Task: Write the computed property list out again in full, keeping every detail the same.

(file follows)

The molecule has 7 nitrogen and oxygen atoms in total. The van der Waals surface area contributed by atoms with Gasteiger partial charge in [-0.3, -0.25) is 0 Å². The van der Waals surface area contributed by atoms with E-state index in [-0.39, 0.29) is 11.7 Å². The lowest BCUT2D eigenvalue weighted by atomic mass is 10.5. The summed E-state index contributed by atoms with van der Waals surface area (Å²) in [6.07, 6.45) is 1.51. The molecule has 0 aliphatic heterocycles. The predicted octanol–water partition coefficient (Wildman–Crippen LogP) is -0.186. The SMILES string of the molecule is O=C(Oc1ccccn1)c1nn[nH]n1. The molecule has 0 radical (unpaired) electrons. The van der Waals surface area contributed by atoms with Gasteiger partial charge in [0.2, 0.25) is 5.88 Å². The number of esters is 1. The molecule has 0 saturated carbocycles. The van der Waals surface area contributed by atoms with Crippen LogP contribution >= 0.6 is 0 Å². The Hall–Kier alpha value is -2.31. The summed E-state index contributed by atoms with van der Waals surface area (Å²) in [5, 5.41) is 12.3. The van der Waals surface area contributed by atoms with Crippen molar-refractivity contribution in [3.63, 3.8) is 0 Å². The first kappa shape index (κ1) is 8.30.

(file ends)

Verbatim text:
The molecule has 7 nitrogen and oxygen atoms in total. The van der Waals surface area contributed by atoms with Gasteiger partial charge in [-0.3, -0.25) is 0 Å². The van der Waals surface area contributed by atoms with E-state index in [-0.39, 0.29) is 11.7 Å². The lowest BCUT2D eigenvalue weighted by atomic mass is 10.5. The summed E-state index contributed by atoms with van der Waals surface area (Å²) in [6.07, 6.45) is 1.51. The molecule has 0 aliphatic heterocycles. The predicted octanol–water partition coefficient (Wildman–Crippen LogP) is -0.186. The SMILES string of the molecule is O=C(Oc1ccccn1)c1nn[nH]n1. The molecule has 0 radical (unpaired) electrons. The van der Waals surface area contributed by atoms with Gasteiger partial charge in [0.2, 0.25) is 5.88 Å². The number of esters is 1. The molecule has 0 saturated carbocycles. The van der Waals surface area contributed by atoms with Crippen LogP contribution >= 0.6 is 0 Å². The Hall–Kier alpha value is -2.31. The summed E-state index contributed by atoms with van der Waals surface area (Å²) in [5, 5.41) is 12.3. The van der Waals surface area contributed by atoms with Crippen molar-refractivity contribution in [3.63, 3.8) is 0 Å². The first kappa shape index (κ1) is 8.30.